I was reminded of this when I came across a recent article with the juvenile title “Underestimating the challenges of avoiding a ghastly future”. Oh no, I thought, not a ghastly future. And who should be among the list of authors but Paul and Anne Ehrlich, who are still going strong with wild, over-the-top predictions. Who can forget The Population Bomb, published in 1968?

According to these authors, hundreds of millions of people were going to die in the 70s because of overpopulation and the world’s inability to feed everyone. But here’s the bit I really love about this book: Paul Ehrlich still thinks he was largely correct but his timing was just a bit askew. In 1986, Ehrlich doubled down by predicting that in 2020, one billion people would die as a result of climate change. That’s right: one billion.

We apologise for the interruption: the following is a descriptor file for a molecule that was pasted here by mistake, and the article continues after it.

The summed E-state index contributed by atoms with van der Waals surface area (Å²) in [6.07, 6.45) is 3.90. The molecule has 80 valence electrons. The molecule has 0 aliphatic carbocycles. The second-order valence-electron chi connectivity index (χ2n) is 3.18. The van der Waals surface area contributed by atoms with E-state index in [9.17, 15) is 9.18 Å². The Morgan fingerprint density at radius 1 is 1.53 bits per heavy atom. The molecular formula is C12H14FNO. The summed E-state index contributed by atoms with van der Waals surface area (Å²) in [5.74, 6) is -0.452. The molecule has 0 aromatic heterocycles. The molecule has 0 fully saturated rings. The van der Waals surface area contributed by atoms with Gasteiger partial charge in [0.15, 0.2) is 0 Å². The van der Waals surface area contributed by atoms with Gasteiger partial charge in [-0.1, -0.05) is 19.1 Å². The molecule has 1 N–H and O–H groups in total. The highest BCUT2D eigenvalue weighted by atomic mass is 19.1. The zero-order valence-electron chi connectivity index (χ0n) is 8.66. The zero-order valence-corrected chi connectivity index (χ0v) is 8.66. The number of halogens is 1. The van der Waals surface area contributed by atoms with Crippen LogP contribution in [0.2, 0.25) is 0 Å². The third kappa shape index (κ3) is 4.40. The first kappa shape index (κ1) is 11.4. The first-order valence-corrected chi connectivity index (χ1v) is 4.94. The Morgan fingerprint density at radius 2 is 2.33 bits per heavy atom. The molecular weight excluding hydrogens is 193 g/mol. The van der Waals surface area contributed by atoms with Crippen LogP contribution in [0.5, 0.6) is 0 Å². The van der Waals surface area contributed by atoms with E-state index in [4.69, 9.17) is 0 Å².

Let me be clear: I’m not recommending you read about avoiding a ghastly future. Yes, overpopulation is still a big issue for the authors, even though all the demographic predictions point to falling world population around the middle of the century.

There is an unproven assertion in the article that COVID-19 and climate change are somehow linked because of increased interaction between different animal species because of changing climate patterns. That sounds scary.

Of course, Ehrlich doesn’t have a mortgage on barking out doomsday scenarios. Who can forget Al Gore, who has become extremely wealthy undertaking his climate change evangelism?

During the first decade of this century — his film, An Inconvenient Truth, was released in 2006 — he repeatedly declared there would be no ice in the Arctic by 2013 or 2014. As it turned out, there was actually more ice than ever in those years.